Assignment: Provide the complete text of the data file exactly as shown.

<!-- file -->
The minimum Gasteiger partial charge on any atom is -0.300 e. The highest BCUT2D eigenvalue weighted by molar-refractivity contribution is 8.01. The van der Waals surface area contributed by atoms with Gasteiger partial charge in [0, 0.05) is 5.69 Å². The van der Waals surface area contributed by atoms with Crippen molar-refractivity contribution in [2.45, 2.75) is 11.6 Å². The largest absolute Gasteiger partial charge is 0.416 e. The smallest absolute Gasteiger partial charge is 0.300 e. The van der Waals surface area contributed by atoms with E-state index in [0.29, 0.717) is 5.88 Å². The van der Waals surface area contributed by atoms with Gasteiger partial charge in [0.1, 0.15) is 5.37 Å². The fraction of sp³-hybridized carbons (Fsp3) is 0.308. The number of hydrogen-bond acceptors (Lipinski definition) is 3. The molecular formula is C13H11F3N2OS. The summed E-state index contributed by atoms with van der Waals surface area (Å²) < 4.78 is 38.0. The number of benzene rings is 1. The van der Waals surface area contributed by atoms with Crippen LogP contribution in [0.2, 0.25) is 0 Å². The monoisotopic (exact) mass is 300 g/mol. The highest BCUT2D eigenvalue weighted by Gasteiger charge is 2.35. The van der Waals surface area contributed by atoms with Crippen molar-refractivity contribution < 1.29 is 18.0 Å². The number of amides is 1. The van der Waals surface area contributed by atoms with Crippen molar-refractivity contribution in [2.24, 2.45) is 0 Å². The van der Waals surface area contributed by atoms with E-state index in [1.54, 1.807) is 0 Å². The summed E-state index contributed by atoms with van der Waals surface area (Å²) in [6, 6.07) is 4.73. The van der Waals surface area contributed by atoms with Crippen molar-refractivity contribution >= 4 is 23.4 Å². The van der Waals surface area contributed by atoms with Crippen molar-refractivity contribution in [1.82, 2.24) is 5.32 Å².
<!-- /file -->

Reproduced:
The minimum Gasteiger partial charge on any atom is -0.300 e. The highest BCUT2D eigenvalue weighted by molar-refractivity contribution is 8.01. The van der Waals surface area contributed by atoms with Gasteiger partial charge in [0, 0.05) is 5.69 Å². The van der Waals surface area contributed by atoms with Crippen molar-refractivity contribution in [2.45, 2.75) is 11.6 Å². The largest absolute Gasteiger partial charge is 0.416 e. The smallest absolute Gasteiger partial charge is 0.300 e. The van der Waals surface area contributed by atoms with E-state index in [0.29, 0.717) is 5.88 Å². The van der Waals surface area contributed by atoms with Gasteiger partial charge in [0.1, 0.15) is 5.37 Å². The fraction of sp³-hybridized carbons (Fsp3) is 0.308. The number of hydrogen-bond acceptors (Lipinski definition) is 3. The molecular formula is C13H11F3N2OS. The summed E-state index contributed by atoms with van der Waals surface area (Å²) < 4.78 is 38.0. The number of benzene rings is 1. The van der Waals surface area contributed by atoms with Crippen LogP contribution in [0.2, 0.25) is 0 Å². The monoisotopic (exact) mass is 300 g/mol. The highest BCUT2D eigenvalue weighted by Gasteiger charge is 2.35. The van der Waals surface area contributed by atoms with Crippen molar-refractivity contribution < 1.29 is 18.0 Å². The number of amides is 1. The van der Waals surface area contributed by atoms with Crippen molar-refractivity contribution in [2.24, 2.45) is 0 Å². The van der Waals surface area contributed by atoms with E-state index in [1.54, 1.807) is 0 Å². The summed E-state index contributed by atoms with van der Waals surface area (Å²) in [6, 6.07) is 4.73. The van der Waals surface area contributed by atoms with Crippen molar-refractivity contribution >= 4 is 23.4 Å². The van der Waals surface area contributed by atoms with Crippen molar-refractivity contribution in [1.82, 2.24) is 5.32 Å².